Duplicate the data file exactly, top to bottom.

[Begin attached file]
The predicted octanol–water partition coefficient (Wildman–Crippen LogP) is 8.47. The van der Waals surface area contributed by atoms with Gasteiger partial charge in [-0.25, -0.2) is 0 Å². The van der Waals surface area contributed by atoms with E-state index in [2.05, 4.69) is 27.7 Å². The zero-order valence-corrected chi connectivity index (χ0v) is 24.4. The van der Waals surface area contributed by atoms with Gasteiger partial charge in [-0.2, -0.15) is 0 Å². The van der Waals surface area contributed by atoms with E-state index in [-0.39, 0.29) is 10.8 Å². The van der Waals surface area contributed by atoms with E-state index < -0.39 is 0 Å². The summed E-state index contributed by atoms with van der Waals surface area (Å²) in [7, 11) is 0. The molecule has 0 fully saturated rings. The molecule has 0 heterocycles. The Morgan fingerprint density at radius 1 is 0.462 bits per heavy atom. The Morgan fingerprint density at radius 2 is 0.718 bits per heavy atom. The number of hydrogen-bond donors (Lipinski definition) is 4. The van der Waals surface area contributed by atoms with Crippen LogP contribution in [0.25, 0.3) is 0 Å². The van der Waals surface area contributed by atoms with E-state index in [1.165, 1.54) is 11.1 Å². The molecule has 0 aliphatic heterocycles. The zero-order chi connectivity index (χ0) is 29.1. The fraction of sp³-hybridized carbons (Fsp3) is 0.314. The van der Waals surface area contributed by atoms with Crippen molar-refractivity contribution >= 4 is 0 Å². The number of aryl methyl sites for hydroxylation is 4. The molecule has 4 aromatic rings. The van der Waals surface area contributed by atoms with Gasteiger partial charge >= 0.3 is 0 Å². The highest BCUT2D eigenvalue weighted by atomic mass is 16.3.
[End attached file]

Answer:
The predicted octanol–water partition coefficient (Wildman–Crippen LogP) is 8.47. The van der Waals surface area contributed by atoms with Gasteiger partial charge in [-0.25, -0.2) is 0 Å². The van der Waals surface area contributed by atoms with E-state index in [2.05, 4.69) is 27.7 Å². The zero-order valence-corrected chi connectivity index (χ0v) is 24.4. The van der Waals surface area contributed by atoms with Gasteiger partial charge in [-0.2, -0.15) is 0 Å². The van der Waals surface area contributed by atoms with E-state index in [-0.39, 0.29) is 10.8 Å². The van der Waals surface area contributed by atoms with E-state index < -0.39 is 0 Å². The summed E-state index contributed by atoms with van der Waals surface area (Å²) in [7, 11) is 0. The molecule has 0 fully saturated rings. The molecule has 0 heterocycles. The Morgan fingerprint density at radius 1 is 0.462 bits per heavy atom. The Morgan fingerprint density at radius 2 is 0.718 bits per heavy atom. The number of hydrogen-bond donors (Lipinski definition) is 4. The van der Waals surface area contributed by atoms with Crippen LogP contribution in [0.25, 0.3) is 0 Å². The van der Waals surface area contributed by atoms with E-state index in [1.165, 1.54) is 11.1 Å². The molecule has 0 aliphatic heterocycles. The zero-order chi connectivity index (χ0) is 29.1. The fraction of sp³-hybridized carbons (Fsp3) is 0.314. The van der Waals surface area contributed by atoms with Crippen molar-refractivity contribution >= 4 is 0 Å². The number of aryl methyl sites for hydroxylation is 4. The molecule has 4 aromatic rings. The van der Waals surface area contributed by atoms with Gasteiger partial charge >= 0.3 is 0 Å². The highest BCUT2D eigenvalue weighted by atomic mass is 16.3.